South Africa Tightens Crypto Taxation Regulations

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In Brief
  • South Africa imposes new tax on crypto assets.

  • Regulations, taxes, and red tape slowly surface in South Africa.

  • Regulators around the world consider crypto regulations.

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The South African Revenue Service (​​SARS) tightens its regulations on the taxation of digital assets such as cryptocurrencies up to 45%. 

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From a recent report from a South African business journal, the South African Revenue Service (SARS) intends to tighten their policy on crypto taxation. For South Africans taxpayers this means their intentions while holding crypto, determines whether their holdings and gains are revenue or capital. 

Holding intentions, according to the measure, depend on the length of holding and the frequency of trades. For those which register as gains they can be taxed at a maximum of 45% and capital at a maximum of 18%. 

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Local law firm Webber Wentzel commented on the change, saying SARS is “increasingly auditing taxpayers’ crypto holding and trading activities.” They also mentioned the request of information from exchanges, “It has also requested information from certain South African crypto exchanges, including Luno, about users on the platform and their transactions.”

As defined by the Income Tax Act, crypto is a “financial instrument” rather than a “currency”. This specificity of the definition of crypto allows for regulators to treat crypto assets otherwise compared to traditional monetary assets.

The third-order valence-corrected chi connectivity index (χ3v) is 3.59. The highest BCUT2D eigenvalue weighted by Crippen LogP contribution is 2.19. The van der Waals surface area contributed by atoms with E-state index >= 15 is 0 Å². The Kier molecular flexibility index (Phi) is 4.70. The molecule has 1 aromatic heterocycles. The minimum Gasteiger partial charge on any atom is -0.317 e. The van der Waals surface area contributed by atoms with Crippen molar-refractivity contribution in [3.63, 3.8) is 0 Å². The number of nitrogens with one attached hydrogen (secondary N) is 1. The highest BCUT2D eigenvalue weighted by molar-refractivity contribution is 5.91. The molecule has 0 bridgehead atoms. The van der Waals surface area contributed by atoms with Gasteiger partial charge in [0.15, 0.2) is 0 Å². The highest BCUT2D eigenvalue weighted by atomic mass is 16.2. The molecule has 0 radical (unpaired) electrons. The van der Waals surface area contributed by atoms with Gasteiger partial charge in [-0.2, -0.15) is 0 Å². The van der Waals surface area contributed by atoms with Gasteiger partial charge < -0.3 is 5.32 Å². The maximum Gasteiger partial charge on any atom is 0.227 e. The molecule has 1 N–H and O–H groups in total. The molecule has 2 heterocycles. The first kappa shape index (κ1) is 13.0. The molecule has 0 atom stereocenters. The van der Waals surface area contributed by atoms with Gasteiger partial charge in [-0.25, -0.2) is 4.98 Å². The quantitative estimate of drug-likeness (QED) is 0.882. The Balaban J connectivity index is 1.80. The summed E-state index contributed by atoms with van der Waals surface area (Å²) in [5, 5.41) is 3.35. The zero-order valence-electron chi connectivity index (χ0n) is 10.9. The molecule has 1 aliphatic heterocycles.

Webber Wentzel advises crypto investors in SA on the increased practicality of using two separate wallets for trading and holding crypto. 

South Africa continues crypto rules

Since late last year, crypto news out of South Africa has seen an incremental increase in the types of regulations and red tape for crypto holders in the country. 

As with many other countries across the global, more recently SA regulators revealed a more serious stance on regulations and taxes. In June the South African Reserve Bank (SARB) stated that crypto investors in country could no longer use cross-border or foreign exchange transfers to buy crypto assets.

Despite not actually overseeing crypto assets, SARB’s statement foreshadowed an overall attitude towards digital currencies. In the same month, financial groups within the country called for the regulation of cryptocurrencies by official governmental entities. 

As regulations around the world become more stringent towards digital assets, lawmakers in South Africa will be faced with the decision of how to act towards crypto. 

Currently, regulators in the U.S. are pushing through a bipartisan bill which will determine the future of taxation and reporting for the crypto industry in the States. 

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Savannah Fortis is a multimedia journalist covering stories at the intersection culture, international relations, and technology. Through her travels she was introduced to the crypto-community back in 2017 and has been interacting with the space since.

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